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Discussion Starter · #1 ·
A postmenopausal 50-year-old woman with cryptogenic liver cirrhosis and coagulopathy was admitted to the hospital for severe vaginal bleeding secondary to uterine fibroids. The patient was deemed to be a poor surgical candidate because of her coagulopathy, and she was transferred to the medicine service for preoperative management, including packed red blood cells (PRBCs) and fresh frozen plasma transfusions. Although the patient initially agreed to receive transfusions, after 2 units of PRBCs she refused further transfusions, stating “I want a more definitive treatment than just receiving transfusions!” The patient’s hematocrit, however, was steadily decreasing and the patient continued to experience vaginal bleeding. Although the internist thoroughly explained the nature, indications, risks, benefits, and alternatives regarding blood product transfusions, the patient still refuses to receive blood products. The patient denies feeling depressed, and is alert and oriented to time, place, and person. There are no signs of depression or suicidality.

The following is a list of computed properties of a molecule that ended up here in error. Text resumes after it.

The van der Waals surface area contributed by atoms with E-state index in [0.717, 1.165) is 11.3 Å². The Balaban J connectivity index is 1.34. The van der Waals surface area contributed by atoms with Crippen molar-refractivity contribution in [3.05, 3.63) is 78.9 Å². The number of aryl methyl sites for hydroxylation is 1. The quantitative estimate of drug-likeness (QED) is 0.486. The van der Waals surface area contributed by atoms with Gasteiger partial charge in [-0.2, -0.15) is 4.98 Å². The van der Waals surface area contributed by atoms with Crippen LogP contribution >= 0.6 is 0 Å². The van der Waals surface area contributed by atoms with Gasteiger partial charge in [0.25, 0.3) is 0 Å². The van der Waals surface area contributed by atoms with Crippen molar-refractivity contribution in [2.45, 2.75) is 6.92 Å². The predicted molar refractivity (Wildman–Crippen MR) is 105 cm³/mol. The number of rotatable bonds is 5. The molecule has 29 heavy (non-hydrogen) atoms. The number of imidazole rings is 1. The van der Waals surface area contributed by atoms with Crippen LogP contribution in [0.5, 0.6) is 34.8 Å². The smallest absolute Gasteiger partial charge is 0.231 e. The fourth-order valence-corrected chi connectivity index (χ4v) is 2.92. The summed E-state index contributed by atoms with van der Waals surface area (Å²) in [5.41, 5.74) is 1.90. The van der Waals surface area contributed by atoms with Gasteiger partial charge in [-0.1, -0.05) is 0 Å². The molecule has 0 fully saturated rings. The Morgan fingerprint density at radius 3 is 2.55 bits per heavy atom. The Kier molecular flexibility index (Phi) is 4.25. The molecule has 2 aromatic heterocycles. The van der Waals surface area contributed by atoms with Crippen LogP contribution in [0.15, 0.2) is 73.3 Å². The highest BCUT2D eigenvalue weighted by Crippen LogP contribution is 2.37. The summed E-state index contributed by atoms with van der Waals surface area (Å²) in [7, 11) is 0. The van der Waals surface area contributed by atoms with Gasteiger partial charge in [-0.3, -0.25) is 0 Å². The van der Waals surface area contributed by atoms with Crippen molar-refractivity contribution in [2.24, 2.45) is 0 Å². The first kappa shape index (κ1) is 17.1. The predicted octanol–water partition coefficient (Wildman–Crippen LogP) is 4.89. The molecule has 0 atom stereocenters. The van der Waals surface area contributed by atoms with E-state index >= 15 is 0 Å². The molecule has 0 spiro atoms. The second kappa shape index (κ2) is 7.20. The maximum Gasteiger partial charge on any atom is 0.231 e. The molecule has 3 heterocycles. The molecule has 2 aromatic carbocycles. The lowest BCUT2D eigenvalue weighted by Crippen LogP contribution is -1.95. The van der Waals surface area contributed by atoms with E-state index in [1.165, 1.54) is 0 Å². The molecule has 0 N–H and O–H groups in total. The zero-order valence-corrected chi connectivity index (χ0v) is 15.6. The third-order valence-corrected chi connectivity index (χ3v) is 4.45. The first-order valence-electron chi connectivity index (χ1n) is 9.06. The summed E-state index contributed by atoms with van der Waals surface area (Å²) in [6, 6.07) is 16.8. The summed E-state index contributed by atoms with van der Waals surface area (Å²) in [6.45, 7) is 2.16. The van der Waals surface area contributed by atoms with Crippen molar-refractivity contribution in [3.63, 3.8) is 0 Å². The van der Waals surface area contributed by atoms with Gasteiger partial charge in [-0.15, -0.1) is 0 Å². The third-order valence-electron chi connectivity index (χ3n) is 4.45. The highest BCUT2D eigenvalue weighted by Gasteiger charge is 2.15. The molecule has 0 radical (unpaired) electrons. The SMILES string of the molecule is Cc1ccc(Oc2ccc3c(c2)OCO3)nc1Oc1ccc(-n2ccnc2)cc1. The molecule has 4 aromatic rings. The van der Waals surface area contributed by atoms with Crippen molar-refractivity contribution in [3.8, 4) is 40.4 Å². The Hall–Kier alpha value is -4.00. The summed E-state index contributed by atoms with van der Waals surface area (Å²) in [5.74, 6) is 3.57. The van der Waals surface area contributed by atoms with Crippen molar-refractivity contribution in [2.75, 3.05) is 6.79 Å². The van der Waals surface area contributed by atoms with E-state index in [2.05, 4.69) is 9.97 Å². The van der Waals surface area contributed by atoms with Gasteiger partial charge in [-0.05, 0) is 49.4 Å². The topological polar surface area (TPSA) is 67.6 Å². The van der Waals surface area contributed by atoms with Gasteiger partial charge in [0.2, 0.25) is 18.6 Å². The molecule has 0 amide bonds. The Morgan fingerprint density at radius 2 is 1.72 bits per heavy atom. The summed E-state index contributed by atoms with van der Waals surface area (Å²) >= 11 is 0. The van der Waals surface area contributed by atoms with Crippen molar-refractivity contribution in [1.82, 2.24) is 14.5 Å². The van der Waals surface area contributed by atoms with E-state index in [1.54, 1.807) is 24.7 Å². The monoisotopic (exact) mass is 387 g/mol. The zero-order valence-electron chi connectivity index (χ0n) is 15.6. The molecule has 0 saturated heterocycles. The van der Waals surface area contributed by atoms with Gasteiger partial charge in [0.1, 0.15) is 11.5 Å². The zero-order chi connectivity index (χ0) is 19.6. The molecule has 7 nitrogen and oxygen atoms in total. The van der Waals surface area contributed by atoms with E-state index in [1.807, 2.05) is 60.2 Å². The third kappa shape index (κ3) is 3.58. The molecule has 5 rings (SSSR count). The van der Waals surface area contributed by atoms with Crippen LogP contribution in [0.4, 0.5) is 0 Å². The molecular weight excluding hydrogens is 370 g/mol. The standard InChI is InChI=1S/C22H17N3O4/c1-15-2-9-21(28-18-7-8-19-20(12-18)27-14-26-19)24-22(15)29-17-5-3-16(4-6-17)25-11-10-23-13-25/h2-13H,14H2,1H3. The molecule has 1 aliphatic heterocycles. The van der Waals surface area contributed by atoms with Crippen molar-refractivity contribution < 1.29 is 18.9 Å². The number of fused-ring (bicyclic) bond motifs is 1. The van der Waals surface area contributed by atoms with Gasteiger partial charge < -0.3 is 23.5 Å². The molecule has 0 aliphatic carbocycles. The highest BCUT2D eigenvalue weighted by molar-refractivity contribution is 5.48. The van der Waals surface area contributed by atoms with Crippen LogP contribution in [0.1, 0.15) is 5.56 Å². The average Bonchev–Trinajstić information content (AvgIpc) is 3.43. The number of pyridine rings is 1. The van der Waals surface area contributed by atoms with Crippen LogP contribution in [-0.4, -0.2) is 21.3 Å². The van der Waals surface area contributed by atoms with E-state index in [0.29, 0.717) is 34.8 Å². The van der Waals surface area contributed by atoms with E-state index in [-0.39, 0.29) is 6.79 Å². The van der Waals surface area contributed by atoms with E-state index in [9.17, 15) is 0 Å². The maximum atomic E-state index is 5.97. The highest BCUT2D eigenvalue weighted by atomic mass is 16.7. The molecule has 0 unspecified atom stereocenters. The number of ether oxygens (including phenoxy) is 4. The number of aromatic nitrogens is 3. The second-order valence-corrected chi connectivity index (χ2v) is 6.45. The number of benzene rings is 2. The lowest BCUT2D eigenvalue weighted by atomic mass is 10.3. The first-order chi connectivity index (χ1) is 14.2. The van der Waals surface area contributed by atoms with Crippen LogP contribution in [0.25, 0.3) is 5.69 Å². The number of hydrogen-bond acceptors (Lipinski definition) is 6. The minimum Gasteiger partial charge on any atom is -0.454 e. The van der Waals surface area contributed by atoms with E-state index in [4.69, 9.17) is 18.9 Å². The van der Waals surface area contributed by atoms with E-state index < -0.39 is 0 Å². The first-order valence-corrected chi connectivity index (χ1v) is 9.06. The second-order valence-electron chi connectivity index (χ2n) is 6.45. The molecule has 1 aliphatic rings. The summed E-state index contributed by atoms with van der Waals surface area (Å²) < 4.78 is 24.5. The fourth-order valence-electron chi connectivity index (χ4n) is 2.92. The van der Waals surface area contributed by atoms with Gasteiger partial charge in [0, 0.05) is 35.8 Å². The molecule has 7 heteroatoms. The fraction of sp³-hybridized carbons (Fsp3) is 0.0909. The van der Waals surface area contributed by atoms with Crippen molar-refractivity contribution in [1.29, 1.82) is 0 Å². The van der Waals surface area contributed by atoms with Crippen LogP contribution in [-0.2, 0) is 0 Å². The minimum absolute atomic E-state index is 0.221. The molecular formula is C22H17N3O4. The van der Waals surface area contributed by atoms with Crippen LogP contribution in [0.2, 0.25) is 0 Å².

Which of the following is the most appropriate next step in patient care?
(A) Call the ethics committee and seek approval to override the patient’s decision
(B) Call for psychiatry consultation to determine competence
(C) Hold transfusions and have a discussion with the gynecology consult service regarding alternatives to surgery, such as interventional radiology procedures
(D) Since the patient had given consent for earlier transfusions, the internist should continue the transfusions and reverse the coagulopathy to prepare the patient for surgery
(E) Talk to patient’s husband and seek his consent for the patient’s transfusions
 

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Discussion Starter · #2 ·
Answer is C

The answer is C
There's noway that you ignore the patient will and you have to work around it. The case is not an Emergency so "listen to the patient" :)
 
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